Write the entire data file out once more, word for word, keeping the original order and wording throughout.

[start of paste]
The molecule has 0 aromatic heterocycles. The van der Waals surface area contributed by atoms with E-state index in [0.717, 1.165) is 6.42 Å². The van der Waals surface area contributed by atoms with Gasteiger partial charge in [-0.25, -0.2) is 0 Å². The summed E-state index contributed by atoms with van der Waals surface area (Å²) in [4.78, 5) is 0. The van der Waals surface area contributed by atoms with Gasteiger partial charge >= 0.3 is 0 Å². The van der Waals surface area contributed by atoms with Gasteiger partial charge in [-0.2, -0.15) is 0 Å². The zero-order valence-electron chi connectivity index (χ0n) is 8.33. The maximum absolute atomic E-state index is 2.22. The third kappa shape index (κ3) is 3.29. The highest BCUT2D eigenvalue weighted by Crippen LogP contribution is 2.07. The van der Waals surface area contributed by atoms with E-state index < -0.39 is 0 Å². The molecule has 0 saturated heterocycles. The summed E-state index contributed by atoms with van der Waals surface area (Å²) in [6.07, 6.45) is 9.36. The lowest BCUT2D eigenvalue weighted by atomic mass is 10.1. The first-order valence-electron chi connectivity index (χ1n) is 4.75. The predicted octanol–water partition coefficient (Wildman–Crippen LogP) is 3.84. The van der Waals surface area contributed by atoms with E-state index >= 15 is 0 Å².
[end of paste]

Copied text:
The molecule has 0 aromatic heterocycles. The van der Waals surface area contributed by atoms with E-state index in [0.717, 1.165) is 6.42 Å². The van der Waals surface area contributed by atoms with Gasteiger partial charge in [-0.25, -0.2) is 0 Å². The summed E-state index contributed by atoms with van der Waals surface area (Å²) in [4.78, 5) is 0. The van der Waals surface area contributed by atoms with Gasteiger partial charge >= 0.3 is 0 Å². The van der Waals surface area contributed by atoms with Gasteiger partial charge in [-0.2, -0.15) is 0 Å². The zero-order valence-electron chi connectivity index (χ0n) is 8.33. The maximum absolute atomic E-state index is 2.22. The third kappa shape index (κ3) is 3.29. The highest BCUT2D eigenvalue weighted by Crippen LogP contribution is 2.07. The van der Waals surface area contributed by atoms with E-state index < -0.39 is 0 Å². The molecule has 0 saturated heterocycles. The summed E-state index contributed by atoms with van der Waals surface area (Å²) in [6.07, 6.45) is 9.36. The lowest BCUT2D eigenvalue weighted by atomic mass is 10.1. The first-order valence-electron chi connectivity index (χ1n) is 4.75. The predicted octanol–water partition coefficient (Wildman–Crippen LogP) is 3.84. The van der Waals surface area contributed by atoms with E-state index >= 15 is 0 Å².